(The Singapore team of Collin, left, and Adrian. Photo from The Star Online)

Well I was really surprised the Chong sisters of Malaysia made it to second place, beating out the Philippine team. They were constantly fighting and calling themselves stupid. Honestly, I didn't think they stood a chance in making it to the top three. Pamela, the squat sister, just constantly screamed and hurled all sorts of insults at her prettier sister Vanessa (who lost her memory temporarily after diving into a pool, poor girl). Well, this is really what you call, a surprise ending.

To all the teams, congratulations on a job well done. I'm looking forward to next year's exciting , ay Amazing pala, race.

February 11, 2008

Why Romy Neri refuses to tell the truth (from our mailbox)

For Immediate Release

Contact: Vicente R. Romano III, 0920.9615610
Leah Navarro, 0917.898.1957

Dear Friends,

Here's a short write-up that Jun L wrote sometime in October. He wanted me to disseminate it without attribution. I believe he was motivated both by his genuine concern for a beleaguered friend who was being maligned no end, and his desire, even then, for the truth to somehow surface. He left it up to me as to how and when to disseminate it.

I did not find any compelling reason to get it out then. But now that Jun has told it all, and Neri is being invited back to testify, I believe the public deserves to know what was (and maybe still is) in the mind of Neri – at least from the point of view of a friend. I'm sure Jun will not mind.

Let's get this out in the open.

God bless,


* * * *

"What is Neri afraid to say and Why?

Many speculations have been made as to what Neri knows about the ZTE-NBN most particularly the direct involvement of Pres. Gloria Arroyo in this abominable affair. After his damaging “Sec. May 200 ka dito” demolition of Abalos, the discredited former Comelec Chairman, many were left disappointed when Neri suddenly clamped up when the Senators started asking him about the nature of his conversation with Arroyo, no amount of coaxing, cajoling and threats was enough to break his Code of Omerta. The question on many people’s mind was, What was Neri trying to protect when he repeatedly invoked “Executive Priviledge” during that gruelling 12 hour Senate Blue Ribbon Committee hearing on live television?

We have known the Truth all along as one of the few people that Neri confided his predicament during those fateful days of April 2006, and how he wanted to resign his post of NEDA Director General and Secretary for Socio-Economic Planning over this incident where he lost all his moral respect for Pres. Gloria Arroyo.

We are doing this document to give the public an understanding of this predicament.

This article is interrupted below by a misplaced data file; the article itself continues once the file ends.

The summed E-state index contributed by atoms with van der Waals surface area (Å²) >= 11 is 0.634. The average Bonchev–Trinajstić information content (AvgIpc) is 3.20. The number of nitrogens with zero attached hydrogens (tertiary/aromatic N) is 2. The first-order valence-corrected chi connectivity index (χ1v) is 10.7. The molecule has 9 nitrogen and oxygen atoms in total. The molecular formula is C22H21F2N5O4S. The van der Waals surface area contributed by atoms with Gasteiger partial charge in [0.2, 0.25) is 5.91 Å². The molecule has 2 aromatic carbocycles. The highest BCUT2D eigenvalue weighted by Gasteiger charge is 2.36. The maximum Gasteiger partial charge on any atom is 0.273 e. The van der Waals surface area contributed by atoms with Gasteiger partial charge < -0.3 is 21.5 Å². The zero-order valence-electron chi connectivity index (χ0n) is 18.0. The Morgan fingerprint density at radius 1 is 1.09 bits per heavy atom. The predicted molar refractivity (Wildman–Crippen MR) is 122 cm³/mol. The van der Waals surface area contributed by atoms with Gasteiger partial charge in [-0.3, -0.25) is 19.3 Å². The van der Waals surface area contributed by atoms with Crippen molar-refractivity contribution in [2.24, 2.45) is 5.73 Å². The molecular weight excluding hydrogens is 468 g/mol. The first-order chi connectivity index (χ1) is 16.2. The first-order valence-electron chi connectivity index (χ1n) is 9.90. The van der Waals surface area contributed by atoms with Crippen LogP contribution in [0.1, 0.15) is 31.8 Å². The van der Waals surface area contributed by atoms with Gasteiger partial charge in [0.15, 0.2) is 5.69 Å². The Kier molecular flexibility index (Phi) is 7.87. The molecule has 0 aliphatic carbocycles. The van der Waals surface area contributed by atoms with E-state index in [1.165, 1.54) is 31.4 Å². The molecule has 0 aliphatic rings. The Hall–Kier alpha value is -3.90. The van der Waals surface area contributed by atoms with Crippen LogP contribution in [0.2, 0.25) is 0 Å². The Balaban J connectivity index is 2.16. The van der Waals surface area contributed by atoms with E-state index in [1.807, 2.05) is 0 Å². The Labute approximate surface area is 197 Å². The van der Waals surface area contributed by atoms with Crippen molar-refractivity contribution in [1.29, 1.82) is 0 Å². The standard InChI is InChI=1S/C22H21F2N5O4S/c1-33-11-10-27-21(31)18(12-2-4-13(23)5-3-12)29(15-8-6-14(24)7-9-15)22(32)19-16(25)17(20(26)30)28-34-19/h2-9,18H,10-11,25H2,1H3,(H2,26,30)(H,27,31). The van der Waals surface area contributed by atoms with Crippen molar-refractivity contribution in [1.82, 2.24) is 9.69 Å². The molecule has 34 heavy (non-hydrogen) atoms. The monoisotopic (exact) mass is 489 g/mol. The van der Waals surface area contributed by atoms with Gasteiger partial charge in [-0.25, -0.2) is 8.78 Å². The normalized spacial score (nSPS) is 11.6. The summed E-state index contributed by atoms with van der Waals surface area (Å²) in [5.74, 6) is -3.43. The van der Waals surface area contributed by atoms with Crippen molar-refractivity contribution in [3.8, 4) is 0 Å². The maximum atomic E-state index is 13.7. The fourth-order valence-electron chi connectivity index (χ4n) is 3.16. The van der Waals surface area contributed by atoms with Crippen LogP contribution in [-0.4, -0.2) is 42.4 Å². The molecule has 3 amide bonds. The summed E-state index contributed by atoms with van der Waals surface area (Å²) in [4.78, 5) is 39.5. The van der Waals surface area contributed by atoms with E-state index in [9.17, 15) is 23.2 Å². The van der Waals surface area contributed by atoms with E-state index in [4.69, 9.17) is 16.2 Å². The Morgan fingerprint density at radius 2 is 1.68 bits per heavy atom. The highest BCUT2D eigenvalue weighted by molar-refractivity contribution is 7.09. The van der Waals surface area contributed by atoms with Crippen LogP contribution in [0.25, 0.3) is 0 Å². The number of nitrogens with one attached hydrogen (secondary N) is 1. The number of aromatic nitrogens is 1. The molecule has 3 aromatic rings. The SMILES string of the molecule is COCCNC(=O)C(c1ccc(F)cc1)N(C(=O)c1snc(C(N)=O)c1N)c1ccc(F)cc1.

What is Neri afraid to tell the public? He is afraid to tell the public that after he reported the Abalos P200 million peso bribe offer, Arroyo casually told him to ignore it and work for its recommendation for approval anyway. That when he protested that it is too controversial and may attract the wrong kind of attention from media, Arroyo retorted back Pakulo lang ni Joey yan and his father”. When he tried to reason that it may not be accommodated in the Chinese ODA package because it has been filled up with a list of projects already, Arroyo again ordered him to remove the low cost housing project and some water project to accommodate the ZTE-NBN deal in the ODA loan. That when he attempted to reason that it may not be approved in time for the Boao Forum which was only two days to go from that fateful April day, Arroyo with raised voice told him to include the ZTE-NBN project in the agenda of the following day’s meeting of a combined NEDA Board and Cabinet Committee, who as expected promptly approved the project paving the way for the contract signing between ZTE and DOTC in China the next day. Neri is afraid to tell the public that this conversation took place between him and Arroyo because it might spark another impeachment complaint against Arroyo.

Why is Neri afraid to tell the public about this conversation with Arroyo? He is afraid that another impeachment will simply result to more expenses of public funds similar to the Hyatt 10 impeachment crisis, because as DBM Secretary who replaced Boncodin, he was entrusted with the large scale DBM payola operation of Arroyo to Congressmen, Senators and Governors not quite similar to the crude Panlilio incident that the public is witnessing now. He is afraid with a more partisan Andaya at the helm of DBM, more public funds will be spent to buy the silence and favour of these greedy legislators and local executives.

He is afraid that with Arroyo’s firm control of public funds she can buy all the necessary support from most sectors of society to keep her in power.

He is afraid that even if the opposition knows about this conversation with Arroyo, he is afraid that the opposition will not pursue a serious impeachment proceedings against Arroyo, because it is not to their political interest that Noli de Castro becomes President in case Arroyo is impeached and becomes a more formidable political opponent in 2010. This insincere and unpatriotic goal of the opposition is already being manifested by the malicious speed that the Erap pardon is being cooked by Ronnie Puno together with the Erap camp to hastily put a united front of “Birds of the same corrupt feather” coalition against the emerging JDV led political opposition.

He is afraid that even if the Church knows the truth about Arroyo’s direct involvement in the ZTE-NBN deal, the Church will still not call for her resignation due to the closeness of Arroyo’s trusted lady liason to the Cardinal of Manila who was very effective during the “Hello Garci” crisis. That Arroyo’s Religious Affairs Operators have the Bishops firmly in their “donation” graces, as again manifested by the quick rebuttal of the Mindanao Bishops’ of the call of their fellow bishops in Luzon who where calling for the resignation of Arroyo just after Arroyo gave them a visit in Mindanao.